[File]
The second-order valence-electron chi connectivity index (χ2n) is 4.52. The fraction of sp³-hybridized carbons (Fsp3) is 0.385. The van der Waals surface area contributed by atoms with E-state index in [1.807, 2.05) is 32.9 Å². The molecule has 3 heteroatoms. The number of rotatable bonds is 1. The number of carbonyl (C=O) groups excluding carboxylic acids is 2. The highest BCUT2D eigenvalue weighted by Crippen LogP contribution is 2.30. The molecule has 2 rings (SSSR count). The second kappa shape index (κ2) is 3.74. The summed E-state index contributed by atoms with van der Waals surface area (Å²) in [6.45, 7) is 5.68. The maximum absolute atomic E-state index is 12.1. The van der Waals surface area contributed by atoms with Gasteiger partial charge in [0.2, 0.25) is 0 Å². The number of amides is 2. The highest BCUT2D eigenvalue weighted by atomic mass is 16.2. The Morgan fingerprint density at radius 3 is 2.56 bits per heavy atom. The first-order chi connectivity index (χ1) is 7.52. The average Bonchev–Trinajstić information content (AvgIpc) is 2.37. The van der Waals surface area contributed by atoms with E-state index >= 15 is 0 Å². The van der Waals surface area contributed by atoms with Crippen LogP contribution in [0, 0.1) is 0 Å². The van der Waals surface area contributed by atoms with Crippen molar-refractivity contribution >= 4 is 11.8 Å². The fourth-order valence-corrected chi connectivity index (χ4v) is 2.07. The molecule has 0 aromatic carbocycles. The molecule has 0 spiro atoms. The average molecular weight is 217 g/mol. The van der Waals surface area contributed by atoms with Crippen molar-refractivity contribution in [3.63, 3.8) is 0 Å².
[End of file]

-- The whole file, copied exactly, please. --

The second-order valence-electron chi connectivity index (χ2n) is 4.52. The fraction of sp³-hybridized carbons (Fsp3) is 0.385. The van der Waals surface area contributed by atoms with E-state index in [1.807, 2.05) is 32.9 Å². The molecule has 3 heteroatoms. The number of rotatable bonds is 1. The number of carbonyl (C=O) groups excluding carboxylic acids is 2. The highest BCUT2D eigenvalue weighted by Crippen LogP contribution is 2.30. The molecule has 2 rings (SSSR count). The second kappa shape index (κ2) is 3.74. The summed E-state index contributed by atoms with van der Waals surface area (Å²) in [6.45, 7) is 5.68. The maximum absolute atomic E-state index is 12.1. The van der Waals surface area contributed by atoms with Gasteiger partial charge in [0.2, 0.25) is 0 Å². The number of amides is 2. The highest BCUT2D eigenvalue weighted by atomic mass is 16.2. The Morgan fingerprint density at radius 3 is 2.56 bits per heavy atom. The first-order chi connectivity index (χ1) is 7.52. The average Bonchev–Trinajstić information content (AvgIpc) is 2.37. The van der Waals surface area contributed by atoms with E-state index >= 15 is 0 Å². The van der Waals surface area contributed by atoms with Crippen LogP contribution in [0, 0.1) is 0 Å². The van der Waals surface area contributed by atoms with Crippen molar-refractivity contribution >= 4 is 11.8 Å². The fourth-order valence-corrected chi connectivity index (χ4v) is 2.07. The molecule has 0 aromatic carbocycles. The molecule has 0 spiro atoms. The average molecular weight is 217 g/mol. The van der Waals surface area contributed by atoms with Crippen molar-refractivity contribution in [3.63, 3.8) is 0 Å².